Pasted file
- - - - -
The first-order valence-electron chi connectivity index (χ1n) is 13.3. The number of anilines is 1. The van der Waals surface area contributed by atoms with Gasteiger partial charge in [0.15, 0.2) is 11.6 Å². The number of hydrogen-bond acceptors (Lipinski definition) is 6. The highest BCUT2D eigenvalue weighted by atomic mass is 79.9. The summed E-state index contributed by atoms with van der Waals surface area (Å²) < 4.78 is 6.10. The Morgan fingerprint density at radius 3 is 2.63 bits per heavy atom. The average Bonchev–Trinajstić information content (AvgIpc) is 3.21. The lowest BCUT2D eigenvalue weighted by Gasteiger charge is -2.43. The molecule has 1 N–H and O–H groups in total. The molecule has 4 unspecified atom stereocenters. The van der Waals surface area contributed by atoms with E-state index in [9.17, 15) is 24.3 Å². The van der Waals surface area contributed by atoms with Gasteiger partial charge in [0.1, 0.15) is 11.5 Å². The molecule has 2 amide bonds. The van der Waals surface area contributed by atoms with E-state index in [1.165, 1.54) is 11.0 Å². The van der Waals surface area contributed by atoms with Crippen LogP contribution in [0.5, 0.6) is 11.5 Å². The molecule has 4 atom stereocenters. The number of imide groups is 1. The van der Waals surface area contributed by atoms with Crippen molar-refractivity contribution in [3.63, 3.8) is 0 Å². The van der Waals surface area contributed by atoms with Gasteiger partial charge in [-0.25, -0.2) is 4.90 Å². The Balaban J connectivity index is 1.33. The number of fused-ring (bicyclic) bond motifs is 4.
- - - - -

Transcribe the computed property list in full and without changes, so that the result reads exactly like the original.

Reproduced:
The first-order valence-electron chi connectivity index (χ1n) is 13.3. The number of anilines is 1. The van der Waals surface area contributed by atoms with Gasteiger partial charge in [0.15, 0.2) is 11.6 Å². The number of hydrogen-bond acceptors (Lipinski definition) is 6. The highest BCUT2D eigenvalue weighted by atomic mass is 79.9. The summed E-state index contributed by atoms with van der Waals surface area (Å²) < 4.78 is 6.10. The Morgan fingerprint density at radius 3 is 2.63 bits per heavy atom. The average Bonchev–Trinajstić information content (AvgIpc) is 3.21. The lowest BCUT2D eigenvalue weighted by Gasteiger charge is -2.43. The molecule has 1 N–H and O–H groups in total. The molecule has 4 unspecified atom stereocenters. The van der Waals surface area contributed by atoms with E-state index in [9.17, 15) is 24.3 Å². The van der Waals surface area contributed by atoms with Gasteiger partial charge in [0.1, 0.15) is 11.5 Å². The molecule has 2 amide bonds. The van der Waals surface area contributed by atoms with E-state index in [1.165, 1.54) is 11.0 Å². The van der Waals surface area contributed by atoms with Crippen LogP contribution in [0.5, 0.6) is 11.5 Å². The molecule has 4 atom stereocenters. The number of imide groups is 1. The van der Waals surface area contributed by atoms with Crippen molar-refractivity contribution in [3.63, 3.8) is 0 Å². The van der Waals surface area contributed by atoms with Gasteiger partial charge in [-0.25, -0.2) is 4.90 Å². The Balaban J connectivity index is 1.33. The number of fused-ring (bicyclic) bond motifs is 4.